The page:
The influence of CPAP on the neurobehavioral performance of patients with obstructive sleep apnea hypopnea syndrome: a systematic review

WMJ. 2003;102(1):36-43.


Objective: To determine what is known about neurobehavioral outcomes in patients with the obstructive sleep apnea hypopnea syndrome following treatment with continuous positive airway pressure (CPAP).

Data sources: Medline was searched. Abstracts presented at international meetings were searched and authors were contacted for additional trials. Bibliographies of the retrieved articles were reviewed.

Study selection: We reviewed all prospective studies that included: 1) a target population with obstructive sleep apnea, 2) CPAP as a study intervention, 3) evidence that the CPAP level was titrated until the AHI was < 5, and 4) standardized neurobehavioral outcomes appropriate for assessing sleep apnea.

Data synthesis: Twenty-six studies contributed to this qualitative systematic review. Effect sizes were calculated and adjusted for small samples and multiple measurements. Studies were then scored according to the outcome of the study.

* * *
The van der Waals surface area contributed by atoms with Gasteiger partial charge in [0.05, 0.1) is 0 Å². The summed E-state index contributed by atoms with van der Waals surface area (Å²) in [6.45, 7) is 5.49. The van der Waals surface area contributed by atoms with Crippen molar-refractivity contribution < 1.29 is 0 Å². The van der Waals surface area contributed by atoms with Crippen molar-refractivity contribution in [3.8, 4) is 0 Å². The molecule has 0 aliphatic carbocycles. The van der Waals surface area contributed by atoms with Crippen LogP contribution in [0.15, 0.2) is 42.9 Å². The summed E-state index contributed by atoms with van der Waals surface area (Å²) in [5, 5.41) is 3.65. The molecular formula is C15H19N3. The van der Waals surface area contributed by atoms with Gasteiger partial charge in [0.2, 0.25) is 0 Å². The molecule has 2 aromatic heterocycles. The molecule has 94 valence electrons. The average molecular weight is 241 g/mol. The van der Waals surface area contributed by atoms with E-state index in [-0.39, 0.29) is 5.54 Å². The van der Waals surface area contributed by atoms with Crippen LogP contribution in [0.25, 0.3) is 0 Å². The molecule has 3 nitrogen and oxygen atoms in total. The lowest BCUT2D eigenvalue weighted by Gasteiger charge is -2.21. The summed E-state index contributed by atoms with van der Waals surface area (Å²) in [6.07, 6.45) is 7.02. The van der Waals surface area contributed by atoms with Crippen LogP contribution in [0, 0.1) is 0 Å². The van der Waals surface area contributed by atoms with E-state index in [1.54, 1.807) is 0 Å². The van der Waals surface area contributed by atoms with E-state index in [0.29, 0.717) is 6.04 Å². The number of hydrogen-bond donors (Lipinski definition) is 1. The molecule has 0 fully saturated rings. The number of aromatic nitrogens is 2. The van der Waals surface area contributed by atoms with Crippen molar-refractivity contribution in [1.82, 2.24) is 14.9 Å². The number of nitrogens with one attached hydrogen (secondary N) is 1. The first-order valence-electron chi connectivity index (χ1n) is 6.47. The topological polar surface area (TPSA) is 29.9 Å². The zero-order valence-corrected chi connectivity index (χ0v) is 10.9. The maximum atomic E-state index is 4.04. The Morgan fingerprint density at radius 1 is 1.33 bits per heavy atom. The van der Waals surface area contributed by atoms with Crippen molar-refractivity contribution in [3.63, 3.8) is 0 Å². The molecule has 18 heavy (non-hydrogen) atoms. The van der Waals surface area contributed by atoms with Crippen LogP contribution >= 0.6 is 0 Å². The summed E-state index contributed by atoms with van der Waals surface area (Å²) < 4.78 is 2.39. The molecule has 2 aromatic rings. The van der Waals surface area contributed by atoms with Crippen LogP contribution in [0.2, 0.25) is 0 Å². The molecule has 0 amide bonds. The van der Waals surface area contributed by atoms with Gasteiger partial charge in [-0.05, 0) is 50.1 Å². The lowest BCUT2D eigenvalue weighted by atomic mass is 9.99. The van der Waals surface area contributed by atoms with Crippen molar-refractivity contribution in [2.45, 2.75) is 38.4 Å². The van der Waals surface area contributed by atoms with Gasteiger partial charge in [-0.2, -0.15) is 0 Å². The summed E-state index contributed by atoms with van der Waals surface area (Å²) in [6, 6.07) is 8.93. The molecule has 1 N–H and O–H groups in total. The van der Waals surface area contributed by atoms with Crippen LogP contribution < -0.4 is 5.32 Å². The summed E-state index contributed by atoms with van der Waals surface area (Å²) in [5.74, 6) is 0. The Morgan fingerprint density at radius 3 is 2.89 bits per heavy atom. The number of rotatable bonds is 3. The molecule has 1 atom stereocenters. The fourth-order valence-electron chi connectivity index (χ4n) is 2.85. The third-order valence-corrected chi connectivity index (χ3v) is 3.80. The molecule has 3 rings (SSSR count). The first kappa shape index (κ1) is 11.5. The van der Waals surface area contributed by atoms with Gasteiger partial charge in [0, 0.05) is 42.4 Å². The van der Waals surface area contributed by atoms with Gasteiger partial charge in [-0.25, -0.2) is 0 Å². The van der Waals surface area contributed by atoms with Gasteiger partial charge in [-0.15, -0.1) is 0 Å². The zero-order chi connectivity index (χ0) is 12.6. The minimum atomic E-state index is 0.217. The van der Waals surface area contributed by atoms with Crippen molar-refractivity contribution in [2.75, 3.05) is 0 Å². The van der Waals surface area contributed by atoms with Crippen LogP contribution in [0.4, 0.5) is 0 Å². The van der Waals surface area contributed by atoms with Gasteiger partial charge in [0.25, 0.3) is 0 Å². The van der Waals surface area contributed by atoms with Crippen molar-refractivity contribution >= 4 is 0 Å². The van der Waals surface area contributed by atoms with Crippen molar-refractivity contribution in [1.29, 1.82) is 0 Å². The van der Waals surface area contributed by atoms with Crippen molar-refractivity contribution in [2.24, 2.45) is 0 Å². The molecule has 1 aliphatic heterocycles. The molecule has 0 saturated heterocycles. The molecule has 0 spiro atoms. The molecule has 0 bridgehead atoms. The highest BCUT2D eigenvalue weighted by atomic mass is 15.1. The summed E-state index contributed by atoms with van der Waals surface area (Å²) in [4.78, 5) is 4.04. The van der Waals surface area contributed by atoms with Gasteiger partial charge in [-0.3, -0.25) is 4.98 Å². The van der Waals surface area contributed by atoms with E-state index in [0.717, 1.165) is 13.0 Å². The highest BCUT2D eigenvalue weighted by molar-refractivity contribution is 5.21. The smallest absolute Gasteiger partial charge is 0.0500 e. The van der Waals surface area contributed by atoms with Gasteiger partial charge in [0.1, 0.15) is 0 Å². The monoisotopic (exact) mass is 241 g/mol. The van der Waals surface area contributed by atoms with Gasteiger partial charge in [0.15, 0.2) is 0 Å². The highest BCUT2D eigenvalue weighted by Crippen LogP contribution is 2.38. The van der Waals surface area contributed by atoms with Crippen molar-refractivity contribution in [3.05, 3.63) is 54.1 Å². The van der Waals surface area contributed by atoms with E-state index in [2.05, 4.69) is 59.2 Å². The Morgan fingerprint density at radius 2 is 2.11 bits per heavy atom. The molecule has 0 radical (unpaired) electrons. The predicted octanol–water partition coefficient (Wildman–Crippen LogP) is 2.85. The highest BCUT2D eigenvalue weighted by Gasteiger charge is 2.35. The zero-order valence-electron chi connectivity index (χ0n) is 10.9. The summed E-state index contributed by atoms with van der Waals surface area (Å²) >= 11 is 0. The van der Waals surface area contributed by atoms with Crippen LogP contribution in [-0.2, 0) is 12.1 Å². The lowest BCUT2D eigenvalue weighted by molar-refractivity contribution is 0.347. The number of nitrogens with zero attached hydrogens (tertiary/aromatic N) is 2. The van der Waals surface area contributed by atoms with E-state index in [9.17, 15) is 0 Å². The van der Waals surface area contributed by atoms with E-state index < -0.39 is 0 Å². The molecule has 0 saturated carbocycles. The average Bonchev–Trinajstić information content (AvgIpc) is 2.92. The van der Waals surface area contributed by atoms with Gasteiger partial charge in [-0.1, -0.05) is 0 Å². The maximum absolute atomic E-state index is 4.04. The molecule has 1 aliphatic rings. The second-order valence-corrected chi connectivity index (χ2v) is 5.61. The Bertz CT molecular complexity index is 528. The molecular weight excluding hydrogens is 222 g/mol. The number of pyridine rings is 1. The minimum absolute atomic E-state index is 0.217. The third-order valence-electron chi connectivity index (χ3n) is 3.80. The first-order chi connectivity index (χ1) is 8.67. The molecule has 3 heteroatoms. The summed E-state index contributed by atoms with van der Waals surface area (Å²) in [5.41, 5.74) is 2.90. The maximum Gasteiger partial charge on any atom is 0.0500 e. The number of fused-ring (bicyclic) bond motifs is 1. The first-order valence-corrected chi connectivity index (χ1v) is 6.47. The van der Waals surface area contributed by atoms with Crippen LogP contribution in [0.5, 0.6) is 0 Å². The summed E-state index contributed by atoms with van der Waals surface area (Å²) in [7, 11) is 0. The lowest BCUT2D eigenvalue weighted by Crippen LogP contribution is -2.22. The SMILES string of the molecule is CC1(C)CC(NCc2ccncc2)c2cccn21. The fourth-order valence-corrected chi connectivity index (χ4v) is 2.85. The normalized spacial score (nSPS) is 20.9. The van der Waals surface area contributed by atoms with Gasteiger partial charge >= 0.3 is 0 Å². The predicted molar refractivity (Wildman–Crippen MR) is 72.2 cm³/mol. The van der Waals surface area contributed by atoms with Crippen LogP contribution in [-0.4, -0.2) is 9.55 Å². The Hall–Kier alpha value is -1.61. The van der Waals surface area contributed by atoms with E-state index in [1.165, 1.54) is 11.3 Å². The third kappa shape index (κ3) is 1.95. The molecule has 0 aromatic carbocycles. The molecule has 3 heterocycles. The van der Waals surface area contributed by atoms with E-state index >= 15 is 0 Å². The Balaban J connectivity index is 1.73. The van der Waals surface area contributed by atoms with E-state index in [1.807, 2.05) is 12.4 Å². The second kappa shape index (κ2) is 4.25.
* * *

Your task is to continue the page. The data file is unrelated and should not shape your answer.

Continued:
Conclusions: This qualitative systematic review supports the assertion that CPAP has a significant and positive impact on subjective sleepiness and depression when randomized controlled trials are considered, and on fatigue, generic health-related quality of life, vigilance, and driving performance when all prospective trials are considered. These parameters appear to be sensitive to treatment duration and compliance. These results should be considered when developing health policy and designing future clinical trials.

Publication types

  • Review
  • Systematic Review

MeSH terms

  • Humans
  • Neuropsychological Tests
  • Outcome Assessment, Health Care
  • Positive-Pressure Respiration*
  • Psychomotor Performance
  • Quality of Life
  • Sleep Apnea, Obstructive / psychology
  • Sleep Apnea, Obstructive / therapy*
  • Wakefulness